Tanzania: Land Policy Could Help Control Sleeping Sickness

Arusha — Tackling land-use conflicts around game parks must form part of the national strategy to stop the spread of sleeping sickness, warn doctors fighting the disease in Tanzania.

Tanzania’s booming tourism industry has been driven largely by its wildlife parks, which contribute almost US$1.8 billion a year to the economy. But the expansion of these areas, which now cover more than a third of the country, has major consequences for the rural population.

A growing number of communities find their villages “squeezed” between wildlife areas, putting them at risk from tsetse flies that spread Trypanosomiasis or sleeping sickness, a debilitating and often fatal disease.

The impala, wildebeest, buffalo, giraffe, zebra and rhino in the parks are seen as excellent reservoirs for the disease, which is most prevalent from Kigoma at Lake Tanganyika to Arusha in the northern part of the country.

Imna Malele, researcher at the Tsetse & Trypanosomiasis Research Institute (TTRI) in Tanga, wants planning to form part of the national strategy to tackle the disease. “Proper plans on land use could help in sleeping sickness control. I would suggest that parks be surrounded by buffer zones, and wildlife management areas, and in these areas tsetse control should be stepped up [to stop the flies reaching the villages].”

Sleeping sickness is endemic in Tanzania. In advanced stages, the disease attacks the central nervous system and people experience changes in personality, alteration of the biological clock – hence its name – and difficulty walking and talking. These problems can develop over many years and if not treated, result in death.

Furaha Mramba, director of TTRI, said efforts to stamp out the disease faced numerous challenges in Tanzania – from scarce resources to the laborious process needed to develop traps and targets and poaching, which disturbs animal populations and transfers the fly larvae outside the parks.

In addition, one of the biggest challenges is the increasing population, expected to grow by 2 percent in 2012, according to the World Bank, with more than 75 percent of the total 37 million living in rural areas.

Mramba said: “All the huts are concentrated right along the borders of the parks, which is aggravating the problem. There are ‘hedge effects’ of people living head-to-toe with the border of national parks. Land use is a real problem.”

Ignas Lejora, ecology manager at the Tanzania National Park Authority (TANAPA), said: “There’s no clear-cut solution – maybe the way forward is to plan [land use] in these infested areas.”


Experts fear the scale of the problem in Tanzania may be far greater than previously thought, due to widespread misdiagnosis and its prevalence in the most rural parts of the country. Malaria and hepatitis are often diagnosed as the cause of severe illness, particularly in children, when in fact the cause may well be sleeping sickness.

While the World Health Organization (WHO) says reported cases of sleeping sickness in Tanzania have dropped to fewer than 100 a year, Mramba said it was very difficult to say whether mortality rates had gone down or not. “It’s very deceptive. It’s a disease of ‘remote people’ who will often go to local healers for treatment; we don’t have hospitals in these areas. The symptoms look the same as HIV and malaria. We cannot say how many are dying in the endemic areas because we don’t have the data. We need to make sure that we are training numbers of medical people to go to these remote areas from the hospitals and give them microscopes [crucial for analyzing blood samples]. There is still a long way to go to address the problem.”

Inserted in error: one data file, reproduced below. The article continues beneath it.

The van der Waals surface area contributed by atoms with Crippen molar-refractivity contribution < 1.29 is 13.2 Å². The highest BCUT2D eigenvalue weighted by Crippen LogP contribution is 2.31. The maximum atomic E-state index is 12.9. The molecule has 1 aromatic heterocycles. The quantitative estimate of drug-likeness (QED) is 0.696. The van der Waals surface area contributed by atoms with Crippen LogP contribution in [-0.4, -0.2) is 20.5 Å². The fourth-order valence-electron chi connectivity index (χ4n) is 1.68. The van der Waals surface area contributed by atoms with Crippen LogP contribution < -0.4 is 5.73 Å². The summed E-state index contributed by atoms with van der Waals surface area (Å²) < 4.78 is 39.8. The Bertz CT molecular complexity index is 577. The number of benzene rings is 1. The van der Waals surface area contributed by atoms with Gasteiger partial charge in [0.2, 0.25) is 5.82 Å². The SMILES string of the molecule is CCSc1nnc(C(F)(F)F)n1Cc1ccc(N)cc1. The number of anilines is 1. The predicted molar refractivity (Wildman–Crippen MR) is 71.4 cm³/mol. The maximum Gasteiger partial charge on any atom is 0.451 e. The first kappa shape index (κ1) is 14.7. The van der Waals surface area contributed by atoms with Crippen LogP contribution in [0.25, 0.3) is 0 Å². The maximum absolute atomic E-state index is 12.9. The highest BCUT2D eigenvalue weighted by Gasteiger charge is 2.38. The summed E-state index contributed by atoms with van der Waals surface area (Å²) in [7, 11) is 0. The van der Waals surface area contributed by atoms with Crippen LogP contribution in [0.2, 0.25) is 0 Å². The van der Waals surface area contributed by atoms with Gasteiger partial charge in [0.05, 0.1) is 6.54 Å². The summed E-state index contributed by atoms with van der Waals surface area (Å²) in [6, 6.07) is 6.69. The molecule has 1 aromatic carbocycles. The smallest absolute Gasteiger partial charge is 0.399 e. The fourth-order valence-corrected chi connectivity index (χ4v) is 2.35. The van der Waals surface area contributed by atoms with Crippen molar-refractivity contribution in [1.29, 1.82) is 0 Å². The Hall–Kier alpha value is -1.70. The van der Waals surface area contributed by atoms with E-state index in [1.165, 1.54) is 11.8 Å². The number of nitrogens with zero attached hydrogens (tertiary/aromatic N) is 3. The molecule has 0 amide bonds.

One of the biggest challenges Tanzanian health authorities face is the sheer scale of the areas they need to cover. The Serengeti, for example, covers more than 15,000 sqkm. So, in addition to using Nze traps, which use blue targets treated with insecticide that attract flies, in principle it would be possible to cover large areas of land by spraying insecticides from aircraft.

However, use of strong chemicals and the impact this might have on the local eco-system are major concerns. This method was used fairly effectively in both Namibia and Botswana. It was tested in some parts of Tanzania in areas of Babati near Lake Manyara in the northwest and Magugu, nearer to the central capital Dodoma.

Malele said while aerial spray was possible in Tanzania it would depend on the authorities’ view and funding. She said: “Tsetse control, even by traps, is still an issue with TANAPA and the Ministry of Natural Resources and Tourism, as they believe tsetse are an important part of the ecology.”

Another controversial control method is SIT, an insect birth control. The tsetse are mass bred in a specially designed fly factory. Male flies are then sterilized with low doses of gamma radiation and released over infested areas. When sterile males mate with wild females, no offspring are produced and the pest is steadily eliminated. SIT’s potential was successfully demonstrated on Zanzibar where sleeping sickness has been totally eradicated.

Any method designed to address the problem on a national scale needs considerable funding, but there is increasing optimism worldwide that the disease can be wiped out in the next eight years. At a meeting in London in January, Margaret Chan, WHO Director-General, announced a “road map” for dealing with 17 neglected diseases in a co-coordinated effort with 13 drug companies, the Gates Foundation, and others. Sleeping sickness is one of the 10 it believes can be eliminated or controlled by 2020.

[ This report does not necessarily reflect the views of the United Nations ]

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